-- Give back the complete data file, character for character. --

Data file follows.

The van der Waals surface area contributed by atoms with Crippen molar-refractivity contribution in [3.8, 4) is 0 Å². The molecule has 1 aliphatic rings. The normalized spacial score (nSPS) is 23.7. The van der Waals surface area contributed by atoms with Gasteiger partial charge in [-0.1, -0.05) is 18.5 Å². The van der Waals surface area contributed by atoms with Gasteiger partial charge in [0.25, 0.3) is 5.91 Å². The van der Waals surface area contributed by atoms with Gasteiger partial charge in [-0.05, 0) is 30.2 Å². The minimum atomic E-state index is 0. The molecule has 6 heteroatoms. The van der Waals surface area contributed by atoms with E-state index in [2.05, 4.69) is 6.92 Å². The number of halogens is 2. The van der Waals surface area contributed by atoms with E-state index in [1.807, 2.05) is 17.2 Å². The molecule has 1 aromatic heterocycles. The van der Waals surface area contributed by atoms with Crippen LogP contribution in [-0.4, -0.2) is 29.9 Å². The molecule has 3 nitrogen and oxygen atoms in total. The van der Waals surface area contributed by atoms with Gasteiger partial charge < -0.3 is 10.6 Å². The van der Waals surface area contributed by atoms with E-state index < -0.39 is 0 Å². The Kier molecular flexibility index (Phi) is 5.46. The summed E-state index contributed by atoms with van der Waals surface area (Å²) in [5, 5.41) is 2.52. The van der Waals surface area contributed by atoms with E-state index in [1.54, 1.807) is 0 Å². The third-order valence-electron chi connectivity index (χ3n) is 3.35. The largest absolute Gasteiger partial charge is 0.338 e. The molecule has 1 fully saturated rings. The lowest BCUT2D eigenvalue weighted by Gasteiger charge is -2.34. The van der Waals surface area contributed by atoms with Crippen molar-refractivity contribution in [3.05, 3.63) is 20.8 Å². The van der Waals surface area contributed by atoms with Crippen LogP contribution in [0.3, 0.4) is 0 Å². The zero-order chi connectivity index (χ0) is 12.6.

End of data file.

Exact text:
The van der Waals surface area contributed by atoms with Crippen molar-refractivity contribution in [3.8, 4) is 0 Å². The molecule has 1 aliphatic rings. The normalized spacial score (nSPS) is 23.7. The van der Waals surface area contributed by atoms with Gasteiger partial charge in [-0.1, -0.05) is 18.5 Å². The van der Waals surface area contributed by atoms with Gasteiger partial charge in [0.25, 0.3) is 5.91 Å². The van der Waals surface area contributed by atoms with Gasteiger partial charge in [-0.05, 0) is 30.2 Å². The minimum atomic E-state index is 0. The molecule has 6 heteroatoms. The van der Waals surface area contributed by atoms with E-state index in [2.05, 4.69) is 6.92 Å². The number of halogens is 2. The van der Waals surface area contributed by atoms with E-state index in [1.807, 2.05) is 17.2 Å². The molecule has 1 aromatic heterocycles. The van der Waals surface area contributed by atoms with Crippen LogP contribution in [-0.4, -0.2) is 29.9 Å². The molecule has 3 nitrogen and oxygen atoms in total. The van der Waals surface area contributed by atoms with Gasteiger partial charge < -0.3 is 10.6 Å². The van der Waals surface area contributed by atoms with E-state index < -0.39 is 0 Å². The Kier molecular flexibility index (Phi) is 5.46. The summed E-state index contributed by atoms with van der Waals surface area (Å²) in [5, 5.41) is 2.52. The van der Waals surface area contributed by atoms with E-state index in [1.54, 1.807) is 0 Å². The third-order valence-electron chi connectivity index (χ3n) is 3.35. The largest absolute Gasteiger partial charge is 0.338 e. The molecule has 1 fully saturated rings. The lowest BCUT2D eigenvalue weighted by Gasteiger charge is -2.34. The van der Waals surface area contributed by atoms with Crippen molar-refractivity contribution in [3.05, 3.63) is 20.8 Å². The van der Waals surface area contributed by atoms with Crippen LogP contribution in [0.3, 0.4) is 0 Å². The zero-order chi connectivity index (χ0) is 12.6.